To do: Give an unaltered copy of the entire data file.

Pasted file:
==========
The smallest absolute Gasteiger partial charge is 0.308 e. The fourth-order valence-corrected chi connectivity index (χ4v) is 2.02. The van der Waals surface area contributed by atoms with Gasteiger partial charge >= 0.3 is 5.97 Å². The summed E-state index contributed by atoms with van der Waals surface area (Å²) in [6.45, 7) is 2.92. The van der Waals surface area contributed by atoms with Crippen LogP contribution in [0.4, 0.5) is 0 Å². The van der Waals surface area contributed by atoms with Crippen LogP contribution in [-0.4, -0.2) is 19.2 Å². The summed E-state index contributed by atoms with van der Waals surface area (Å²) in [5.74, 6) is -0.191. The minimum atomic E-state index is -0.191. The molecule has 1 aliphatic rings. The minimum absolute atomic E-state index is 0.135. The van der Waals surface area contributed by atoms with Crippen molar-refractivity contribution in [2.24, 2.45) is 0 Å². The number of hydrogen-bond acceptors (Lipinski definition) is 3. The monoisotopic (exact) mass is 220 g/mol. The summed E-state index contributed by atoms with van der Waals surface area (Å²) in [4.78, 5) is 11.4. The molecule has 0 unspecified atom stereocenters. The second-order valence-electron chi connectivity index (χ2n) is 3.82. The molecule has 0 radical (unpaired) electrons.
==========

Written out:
The smallest absolute Gasteiger partial charge is 0.308 e. The fourth-order valence-corrected chi connectivity index (χ4v) is 2.02. The van der Waals surface area contributed by atoms with Gasteiger partial charge >= 0.3 is 5.97 Å². The summed E-state index contributed by atoms with van der Waals surface area (Å²) in [6.45, 7) is 2.92. The van der Waals surface area contributed by atoms with Crippen LogP contribution in [0.4, 0.5) is 0 Å². The van der Waals surface area contributed by atoms with Crippen LogP contribution in [-0.4, -0.2) is 19.2 Å². The summed E-state index contributed by atoms with van der Waals surface area (Å²) in [5.74, 6) is -0.191. The minimum atomic E-state index is -0.191. The molecule has 1 aliphatic rings. The minimum absolute atomic E-state index is 0.135. The van der Waals surface area contributed by atoms with Crippen molar-refractivity contribution in [2.24, 2.45) is 0 Å². The number of hydrogen-bond acceptors (Lipinski definition) is 3. The monoisotopic (exact) mass is 220 g/mol. The summed E-state index contributed by atoms with van der Waals surface area (Å²) in [4.78, 5) is 11.4. The molecule has 0 unspecified atom stereocenters. The second-order valence-electron chi connectivity index (χ2n) is 3.82. The molecule has 0 radical (unpaired) electrons.